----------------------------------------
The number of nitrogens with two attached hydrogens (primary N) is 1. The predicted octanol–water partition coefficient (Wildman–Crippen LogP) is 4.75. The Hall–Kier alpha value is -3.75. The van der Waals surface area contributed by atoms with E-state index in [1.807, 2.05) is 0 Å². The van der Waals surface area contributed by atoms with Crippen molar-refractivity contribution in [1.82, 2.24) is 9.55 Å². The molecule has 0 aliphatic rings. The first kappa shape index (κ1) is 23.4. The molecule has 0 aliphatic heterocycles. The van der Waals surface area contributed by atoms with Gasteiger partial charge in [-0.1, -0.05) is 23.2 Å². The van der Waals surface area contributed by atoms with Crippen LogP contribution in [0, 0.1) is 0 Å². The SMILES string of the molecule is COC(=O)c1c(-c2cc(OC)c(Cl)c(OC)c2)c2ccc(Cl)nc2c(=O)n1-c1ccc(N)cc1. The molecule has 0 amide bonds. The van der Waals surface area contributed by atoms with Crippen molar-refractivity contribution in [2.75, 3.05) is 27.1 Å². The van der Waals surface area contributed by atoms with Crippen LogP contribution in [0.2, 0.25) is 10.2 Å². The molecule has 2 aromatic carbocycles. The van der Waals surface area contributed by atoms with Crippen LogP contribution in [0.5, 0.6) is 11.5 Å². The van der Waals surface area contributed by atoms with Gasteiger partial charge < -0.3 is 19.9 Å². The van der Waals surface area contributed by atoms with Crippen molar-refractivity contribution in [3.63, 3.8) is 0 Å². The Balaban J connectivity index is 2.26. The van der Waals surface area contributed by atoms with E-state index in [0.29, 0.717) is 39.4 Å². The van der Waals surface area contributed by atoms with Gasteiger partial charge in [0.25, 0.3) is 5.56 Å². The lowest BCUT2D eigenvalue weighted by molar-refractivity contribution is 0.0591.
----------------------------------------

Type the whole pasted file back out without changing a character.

The number of nitrogens with two attached hydrogens (primary N) is 1. The predicted octanol–water partition coefficient (Wildman–Crippen LogP) is 4.75. The Hall–Kier alpha value is -3.75. The van der Waals surface area contributed by atoms with E-state index in [1.807, 2.05) is 0 Å². The van der Waals surface area contributed by atoms with Crippen molar-refractivity contribution in [1.82, 2.24) is 9.55 Å². The molecule has 0 aliphatic rings. The first kappa shape index (κ1) is 23.4. The molecule has 0 aliphatic heterocycles. The van der Waals surface area contributed by atoms with Gasteiger partial charge in [-0.1, -0.05) is 23.2 Å². The van der Waals surface area contributed by atoms with Crippen LogP contribution in [0, 0.1) is 0 Å². The SMILES string of the molecule is COC(=O)c1c(-c2cc(OC)c(Cl)c(OC)c2)c2ccc(Cl)nc2c(=O)n1-c1ccc(N)cc1. The molecule has 0 amide bonds. The van der Waals surface area contributed by atoms with Crippen molar-refractivity contribution in [2.75, 3.05) is 27.1 Å². The van der Waals surface area contributed by atoms with Crippen LogP contribution in [0.2, 0.25) is 10.2 Å². The molecule has 2 aromatic carbocycles. The van der Waals surface area contributed by atoms with Crippen LogP contribution in [0.5, 0.6) is 11.5 Å². The van der Waals surface area contributed by atoms with Gasteiger partial charge < -0.3 is 19.9 Å². The van der Waals surface area contributed by atoms with Crippen molar-refractivity contribution in [3.63, 3.8) is 0 Å². The Balaban J connectivity index is 2.26. The van der Waals surface area contributed by atoms with E-state index in [0.29, 0.717) is 39.4 Å². The van der Waals surface area contributed by atoms with Gasteiger partial charge in [0.25, 0.3) is 5.56 Å². The lowest BCUT2D eigenvalue weighted by molar-refractivity contribution is 0.0591.